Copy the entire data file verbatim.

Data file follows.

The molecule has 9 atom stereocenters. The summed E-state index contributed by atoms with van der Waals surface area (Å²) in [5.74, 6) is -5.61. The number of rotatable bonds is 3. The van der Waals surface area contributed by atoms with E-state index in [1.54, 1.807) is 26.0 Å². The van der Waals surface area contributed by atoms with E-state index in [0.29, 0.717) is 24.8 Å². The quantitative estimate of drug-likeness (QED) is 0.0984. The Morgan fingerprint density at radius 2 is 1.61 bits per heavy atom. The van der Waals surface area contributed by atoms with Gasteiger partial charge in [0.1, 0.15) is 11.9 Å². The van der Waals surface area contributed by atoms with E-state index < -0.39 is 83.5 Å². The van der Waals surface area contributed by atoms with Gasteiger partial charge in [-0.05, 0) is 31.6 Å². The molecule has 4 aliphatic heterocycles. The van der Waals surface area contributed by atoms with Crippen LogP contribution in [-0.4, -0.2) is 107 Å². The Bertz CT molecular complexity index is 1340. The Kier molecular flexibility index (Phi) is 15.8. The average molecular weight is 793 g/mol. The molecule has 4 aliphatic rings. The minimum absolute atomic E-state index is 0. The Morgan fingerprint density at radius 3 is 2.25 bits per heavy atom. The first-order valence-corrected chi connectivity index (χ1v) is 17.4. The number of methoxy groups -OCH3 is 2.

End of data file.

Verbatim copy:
The molecule has 9 atom stereocenters. The summed E-state index contributed by atoms with van der Waals surface area (Å²) in [5.74, 6) is -5.61. The number of rotatable bonds is 3. The van der Waals surface area contributed by atoms with E-state index in [1.54, 1.807) is 26.0 Å². The van der Waals surface area contributed by atoms with E-state index in [0.29, 0.717) is 24.8 Å². The quantitative estimate of drug-likeness (QED) is 0.0984. The Morgan fingerprint density at radius 2 is 1.61 bits per heavy atom. The van der Waals surface area contributed by atoms with Gasteiger partial charge in [0.1, 0.15) is 11.9 Å². The van der Waals surface area contributed by atoms with E-state index < -0.39 is 83.5 Å². The van der Waals surface area contributed by atoms with Gasteiger partial charge in [-0.05, 0) is 31.6 Å². The molecule has 4 aliphatic heterocycles. The van der Waals surface area contributed by atoms with Crippen LogP contribution in [-0.4, -0.2) is 107 Å². The Bertz CT molecular complexity index is 1340. The Kier molecular flexibility index (Phi) is 15.8. The average molecular weight is 793 g/mol. The molecule has 4 aliphatic rings. The minimum absolute atomic E-state index is 0. The Morgan fingerprint density at radius 3 is 2.25 bits per heavy atom. The first-order valence-corrected chi connectivity index (χ1v) is 17.4. The number of methoxy groups -OCH3 is 2.